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Knesset Adopts Unanimous Resolution on Hebron, but Knesset Divided over Future Policy on the West Ba

May 7, 1980
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The Knesset unanimously adopted a resolution last night condemning the terrorist ambush that claimed the lives of six Jews in Hebron last Friday. But the stormy debate over responsibility for the incident and future policy on the West Bank, underlined the deep divisions within the Knesset and the public at large which have surfaced as a result of the Hebron tragedy.

The moderates scored a victory today when the Knesset’s Foreign Affairs and Security Committee postponed a crucial vote on an appeal against a Cabinet majority decision to establish two Jewish religious schools in Hebron.

Committee chairman Moshe Arens, a Herut hard-liner, objected vehemently, apparently because he was convinced that the appeal against the decision by Deputy Premier Yigael Yodin’s Democratic Movement would be rejected. But he was failed by Pessach Grupper of Likud’s Liberal Party wing who intimated that if Arens forced the issue, the Liberals would vote with the opposition.


The Knesset debate was marked by bitter changes and counter charges hurled by right wing extremists, moderates and leftists. The exchange was triggered by Labor MK Haim Barlev who observed that the Hebron killings could have been avoided had the government implemented its own decision to evacuate a group of Gush Emunim women who have been occupying a former Hadassah clinic in Hebron for the past year.

Barlev referred to the weekly “procession” by religious militants from the Machpela Cave synagogue to the former clinic to demonstrate their solidarity with the squatters. He called this a needless provocation at a time when Israel should seek to minimize friction between Jews and Arabs.

Moshe Tamir and Geula Cohen of the ultranationalist Tehiya faction responded that if the women were a provocation, the entire Zionist enterprise was a provocation. The shouting match that ensued ended only after Knesset Speaker Yitzhak Berman ordered Cohen ejected from the chamber.

Defense Minister Ezer Weizman, target of a fierce attack from religious and nationalist militants for alleged laxity in dealing with West Bank Arabs, defended the Military Government’s policies in the territory. He called for a careful, non-extremist policy in the future. Weizman conceded that political considerations, particularly those connected with the peace process and the current round of autonomy talks, guided Israeli policy on the West Bank to some extent. But he firmly denied that this had “cost lives.” He urged that the pursuit of peace should continue to be the basis of all Israeli actions.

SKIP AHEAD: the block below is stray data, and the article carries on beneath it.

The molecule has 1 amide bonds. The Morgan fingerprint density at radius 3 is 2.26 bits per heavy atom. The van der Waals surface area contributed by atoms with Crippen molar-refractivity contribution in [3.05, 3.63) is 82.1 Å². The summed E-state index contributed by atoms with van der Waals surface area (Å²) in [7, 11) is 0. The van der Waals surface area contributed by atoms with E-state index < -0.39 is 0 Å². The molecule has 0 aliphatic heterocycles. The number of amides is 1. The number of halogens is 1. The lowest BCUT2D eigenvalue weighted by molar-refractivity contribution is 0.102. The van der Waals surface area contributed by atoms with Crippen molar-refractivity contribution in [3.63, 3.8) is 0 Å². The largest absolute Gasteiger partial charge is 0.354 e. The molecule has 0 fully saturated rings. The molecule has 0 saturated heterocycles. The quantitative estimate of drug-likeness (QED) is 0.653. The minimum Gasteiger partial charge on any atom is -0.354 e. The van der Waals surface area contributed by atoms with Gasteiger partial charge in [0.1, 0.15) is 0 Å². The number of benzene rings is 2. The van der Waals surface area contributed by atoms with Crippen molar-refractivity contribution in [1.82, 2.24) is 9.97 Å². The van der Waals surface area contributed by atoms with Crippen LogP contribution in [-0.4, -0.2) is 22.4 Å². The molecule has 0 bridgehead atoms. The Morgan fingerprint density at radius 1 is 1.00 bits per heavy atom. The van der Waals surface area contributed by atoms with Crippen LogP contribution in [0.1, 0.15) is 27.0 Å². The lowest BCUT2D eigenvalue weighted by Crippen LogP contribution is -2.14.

The Knesset resolution called for the restoration of law and order in the territories to ensure. peaceful co-existence between Jews and Arabs. The resolution expressed condolences to the families of the Hebron victims and wished the wounded a speedy recovery. Yehuda Ben-Meir, a National Religious Party hard-liner, demanded legal measures that would place actions by the Military Government beyond the jurisdiction of the Supreme Court. He was referring to a temporary injunction granted by the high court yesterday barring the deportation of West Bank political figures without due process. The injunction was issued on the appeal of the Palestinian Council of National Guidance, which was set up as the leading body of the Arabs in the administered territories, after the mayors of Hebron and Halhoul and the Moslem religious judge of Hebron were summarily deported following the Hebron killings.

Nevertheless, Amnon Linn of Likud’s La’am faction urge the deportation of every member of the Council and of the principals of any school on the West Bank whose students participate in anti-Israel demonstrations. But Weizman made it clear that the Military Government is not planning any further deportations at this time.


The polarization was evident in the public sector today, in a ‘battle of ads’ published in major newspapers. One advertisement enjoined Barlev to remember the 1978 Haifa-Tel Aviv coastal road massacre by noting that “There were no women from the Hadassah building at that time.” The same ad also claimed that the former Chief of Staff was responsible for a “national disaster” the impact of which is still fell today. The reference was to the breaching of the “Barlev Line” on the Suez Canal by Egyptian troops in the initial stages of the 1973 war.

Another advertisement was aimed of Weizman. “Can you say with all frankness and truth that our hands have not shed this blood?” it asked An advertisement signed by Irit Blitzer, who said she was the mother of two sons, asked the government: “Is your belief in life weaker than the belief of the Hadassah (clinic) women? What are you doing to enable our sons to live. Mothers of sons, tell (Premier Menachem) Begin that not only the Gush Emunim has a say in our country. We want to know why is a settlement in Hebron so vital for our security?”

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